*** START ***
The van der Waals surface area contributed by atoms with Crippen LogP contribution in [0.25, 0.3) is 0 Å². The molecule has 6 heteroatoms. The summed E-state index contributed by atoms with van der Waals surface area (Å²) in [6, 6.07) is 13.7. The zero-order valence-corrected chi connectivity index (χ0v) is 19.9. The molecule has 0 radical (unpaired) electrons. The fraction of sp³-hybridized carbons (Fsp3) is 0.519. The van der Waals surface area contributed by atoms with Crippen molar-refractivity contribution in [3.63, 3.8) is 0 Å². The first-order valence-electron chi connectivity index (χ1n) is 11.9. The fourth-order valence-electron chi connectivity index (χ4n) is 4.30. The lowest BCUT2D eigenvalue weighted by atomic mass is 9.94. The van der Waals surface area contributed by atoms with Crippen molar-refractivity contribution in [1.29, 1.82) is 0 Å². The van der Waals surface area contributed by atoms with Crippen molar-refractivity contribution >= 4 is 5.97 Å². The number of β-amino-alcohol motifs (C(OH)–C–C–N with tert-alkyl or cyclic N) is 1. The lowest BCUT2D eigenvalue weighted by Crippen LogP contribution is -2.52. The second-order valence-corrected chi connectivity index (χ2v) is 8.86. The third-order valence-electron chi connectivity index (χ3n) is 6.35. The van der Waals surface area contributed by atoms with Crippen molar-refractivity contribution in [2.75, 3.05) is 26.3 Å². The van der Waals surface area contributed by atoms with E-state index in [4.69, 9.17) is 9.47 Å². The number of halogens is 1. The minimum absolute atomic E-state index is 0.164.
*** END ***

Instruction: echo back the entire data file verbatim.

The van der Waals surface area contributed by atoms with Crippen LogP contribution in [0.25, 0.3) is 0 Å². The molecule has 6 heteroatoms. The summed E-state index contributed by atoms with van der Waals surface area (Å²) in [6, 6.07) is 13.7. The zero-order valence-corrected chi connectivity index (χ0v) is 19.9. The molecule has 0 radical (unpaired) electrons. The fraction of sp³-hybridized carbons (Fsp3) is 0.519. The van der Waals surface area contributed by atoms with Crippen molar-refractivity contribution in [3.63, 3.8) is 0 Å². The first-order valence-electron chi connectivity index (χ1n) is 11.9. The fourth-order valence-electron chi connectivity index (χ4n) is 4.30. The lowest BCUT2D eigenvalue weighted by atomic mass is 9.94. The van der Waals surface area contributed by atoms with Crippen molar-refractivity contribution in [1.29, 1.82) is 0 Å². The van der Waals surface area contributed by atoms with Crippen molar-refractivity contribution >= 4 is 5.97 Å². The number of β-amino-alcohol motifs (C(OH)–C–C–N with tert-alkyl or cyclic N) is 1. The lowest BCUT2D eigenvalue weighted by Crippen LogP contribution is -2.52. The second-order valence-corrected chi connectivity index (χ2v) is 8.86. The third-order valence-electron chi connectivity index (χ3n) is 6.35. The van der Waals surface area contributed by atoms with Crippen molar-refractivity contribution in [2.75, 3.05) is 26.3 Å². The van der Waals surface area contributed by atoms with E-state index in [4.69, 9.17) is 9.47 Å². The number of halogens is 1. The minimum absolute atomic E-state index is 0.164.